optimizationBenchmarking.org is the successor project of our TSP Suite. It is a software for rigorously analyzing and comparing the performance of arbitrary combinatorial and numerical optimization algorithms (or machine learning algorithms) implemented in arbitrary programming languages on arbitrary optimization problems. This tool can do more than drawing nice diagrams over your full experimental data or over groups of your data: It combines several machine learning techniques to find the reasons for algorithm behaviors and problem hardness. It generates reports which contain basic statistics and nice diagrams in HTML and LaTeX (also compiled to PDF and ready for re-use in your publications) or exports the data into formats which can be loaded by MatLab, R, etc. Our goal is to provide one central tool which can

  • support researchers in optimization and machine learning to fully understand their algorithms and optimization/machine learning problems in order to develop better and more robust algorithms, as well as
  • support the practitioner in an application field to understand which optimization/machine learning methods work best for her particular needs.

Although we are currently developing this open source software, you can already use an alpha version, either as Java program or as a Docker container which does not require any additional installation or software. Both versions provide a browser-based graphical user interface (GUI) and do not require any programming skills from your side. The software allows you to download several example experiments and evaluator setups from the GUI and also provides extensive help on how to use it.

The most recent release of our software is version 0.8.9.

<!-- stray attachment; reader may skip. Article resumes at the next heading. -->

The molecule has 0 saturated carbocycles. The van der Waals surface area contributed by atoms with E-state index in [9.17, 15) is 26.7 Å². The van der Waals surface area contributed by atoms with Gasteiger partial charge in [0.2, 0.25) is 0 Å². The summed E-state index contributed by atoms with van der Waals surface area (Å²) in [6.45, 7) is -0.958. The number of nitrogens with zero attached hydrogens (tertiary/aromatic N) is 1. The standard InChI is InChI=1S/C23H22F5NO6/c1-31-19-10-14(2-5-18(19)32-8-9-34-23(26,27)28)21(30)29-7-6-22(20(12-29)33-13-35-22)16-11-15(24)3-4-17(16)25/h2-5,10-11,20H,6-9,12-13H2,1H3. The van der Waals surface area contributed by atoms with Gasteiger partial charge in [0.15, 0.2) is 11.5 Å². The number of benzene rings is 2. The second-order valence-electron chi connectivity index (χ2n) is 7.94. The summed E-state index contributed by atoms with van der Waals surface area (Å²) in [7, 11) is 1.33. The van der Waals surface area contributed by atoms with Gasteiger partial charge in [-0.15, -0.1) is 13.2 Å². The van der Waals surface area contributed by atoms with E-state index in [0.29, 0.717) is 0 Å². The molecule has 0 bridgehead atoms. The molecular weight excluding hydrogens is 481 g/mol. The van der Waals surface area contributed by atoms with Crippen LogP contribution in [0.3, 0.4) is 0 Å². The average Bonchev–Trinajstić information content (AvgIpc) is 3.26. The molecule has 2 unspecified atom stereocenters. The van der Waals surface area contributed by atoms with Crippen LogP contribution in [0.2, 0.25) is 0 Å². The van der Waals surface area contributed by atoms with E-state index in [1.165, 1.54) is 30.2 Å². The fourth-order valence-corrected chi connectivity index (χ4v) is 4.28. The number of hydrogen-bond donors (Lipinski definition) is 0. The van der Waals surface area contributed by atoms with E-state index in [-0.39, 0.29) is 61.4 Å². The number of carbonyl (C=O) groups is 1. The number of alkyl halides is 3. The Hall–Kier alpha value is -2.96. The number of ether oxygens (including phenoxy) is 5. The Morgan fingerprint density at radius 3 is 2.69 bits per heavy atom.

In 2014, we published TSP Suite, a Java experimentation framework for the Traveling Salesman Problem (TSP), the classical and most important logistic planning problem. The TSP Suite follows a holistic approach: It supports researchers in implementing and JUnit testing their algorithms, running experiments in a parallel and distributed fashion, and has an evaluator component which can compare the performance of different algorithms over time according to several different statistical measures automatically.

With our work on this topic, we want to make it easier for other researchers to run comprehensive experiments and to statistically rigorously evaluate algorithms. We believe that if we want to do good research in the domain of optimization, we need sound experiments and clear and comprehensive algorithm comparisons. This, however, costs a lot of work and thus, tool support is needed. Our holistic concepts in the TSP Suite approach are the right idea for this. We later extended this concept to allow for comparing the performance of arbitrary optimization algorithms implemented in arbitrary programming languages applied to arbitrary problems in form of the optimizationBenchmarking.org framework.

When thinking about distributed systems, we usually either think about the applications and services they can offer to us or technological aspects, protocols like TCP/IP. Distributed algorithms, however, are an extremely underrated topic. They offer services such as leader election, mutual exclusion, or data aggregation, which are usually located somewhere "under the hood" in radio networks, network shares, or sensor networks. Roughly from 2005 to 2015, Dr. Weise has actively researched the question "Can we automatically synthesize such algorithms?" or, more generally, "Can a computer invent an actual, non-trivial program?"